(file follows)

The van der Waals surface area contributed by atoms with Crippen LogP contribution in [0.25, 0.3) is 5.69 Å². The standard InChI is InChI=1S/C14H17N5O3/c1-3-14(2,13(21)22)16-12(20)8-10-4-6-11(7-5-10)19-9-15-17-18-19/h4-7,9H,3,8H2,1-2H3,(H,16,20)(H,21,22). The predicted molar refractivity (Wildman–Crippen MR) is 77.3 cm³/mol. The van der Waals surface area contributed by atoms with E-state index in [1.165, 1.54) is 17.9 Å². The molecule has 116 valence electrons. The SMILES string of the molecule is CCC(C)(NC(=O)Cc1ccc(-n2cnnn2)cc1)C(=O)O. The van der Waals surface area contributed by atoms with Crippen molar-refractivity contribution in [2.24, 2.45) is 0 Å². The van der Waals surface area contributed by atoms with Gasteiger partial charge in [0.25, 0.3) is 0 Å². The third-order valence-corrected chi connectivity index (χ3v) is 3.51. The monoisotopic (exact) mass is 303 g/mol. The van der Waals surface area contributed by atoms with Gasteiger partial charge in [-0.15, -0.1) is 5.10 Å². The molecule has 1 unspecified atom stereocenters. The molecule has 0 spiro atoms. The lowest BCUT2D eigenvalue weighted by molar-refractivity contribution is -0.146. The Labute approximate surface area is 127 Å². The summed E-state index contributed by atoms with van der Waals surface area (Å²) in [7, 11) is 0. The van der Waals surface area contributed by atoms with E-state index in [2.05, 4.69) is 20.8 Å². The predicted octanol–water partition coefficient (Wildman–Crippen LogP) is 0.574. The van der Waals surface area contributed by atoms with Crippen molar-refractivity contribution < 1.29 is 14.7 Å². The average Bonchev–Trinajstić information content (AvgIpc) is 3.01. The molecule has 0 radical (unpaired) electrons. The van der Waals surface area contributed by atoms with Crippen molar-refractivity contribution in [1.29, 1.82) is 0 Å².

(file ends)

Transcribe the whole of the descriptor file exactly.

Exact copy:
The van der Waals surface area contributed by atoms with Crippen LogP contribution in [0.25, 0.3) is 5.69 Å². The standard InChI is InChI=1S/C14H17N5O3/c1-3-14(2,13(21)22)16-12(20)8-10-4-6-11(7-5-10)19-9-15-17-18-19/h4-7,9H,3,8H2,1-2H3,(H,16,20)(H,21,22). The predicted molar refractivity (Wildman–Crippen MR) is 77.3 cm³/mol. The van der Waals surface area contributed by atoms with E-state index in [1.165, 1.54) is 17.9 Å². The molecule has 116 valence electrons. The SMILES string of the molecule is CCC(C)(NC(=O)Cc1ccc(-n2cnnn2)cc1)C(=O)O. The van der Waals surface area contributed by atoms with Crippen molar-refractivity contribution in [2.24, 2.45) is 0 Å². The van der Waals surface area contributed by atoms with Gasteiger partial charge in [0.25, 0.3) is 0 Å². The third-order valence-corrected chi connectivity index (χ3v) is 3.51. The monoisotopic (exact) mass is 303 g/mol. The van der Waals surface area contributed by atoms with Gasteiger partial charge in [-0.15, -0.1) is 5.10 Å². The molecule has 1 unspecified atom stereocenters. The molecule has 0 spiro atoms. The lowest BCUT2D eigenvalue weighted by molar-refractivity contribution is -0.146. The Labute approximate surface area is 127 Å². The summed E-state index contributed by atoms with van der Waals surface area (Å²) in [7, 11) is 0. The van der Waals surface area contributed by atoms with E-state index in [2.05, 4.69) is 20.8 Å². The predicted octanol–water partition coefficient (Wildman–Crippen LogP) is 0.574. The van der Waals surface area contributed by atoms with Crippen molar-refractivity contribution < 1.29 is 14.7 Å². The average Bonchev–Trinajstić information content (AvgIpc) is 3.01. The molecule has 0 radical (unpaired) electrons. The van der Waals surface area contributed by atoms with Crippen molar-refractivity contribution in [1.29, 1.82) is 0 Å².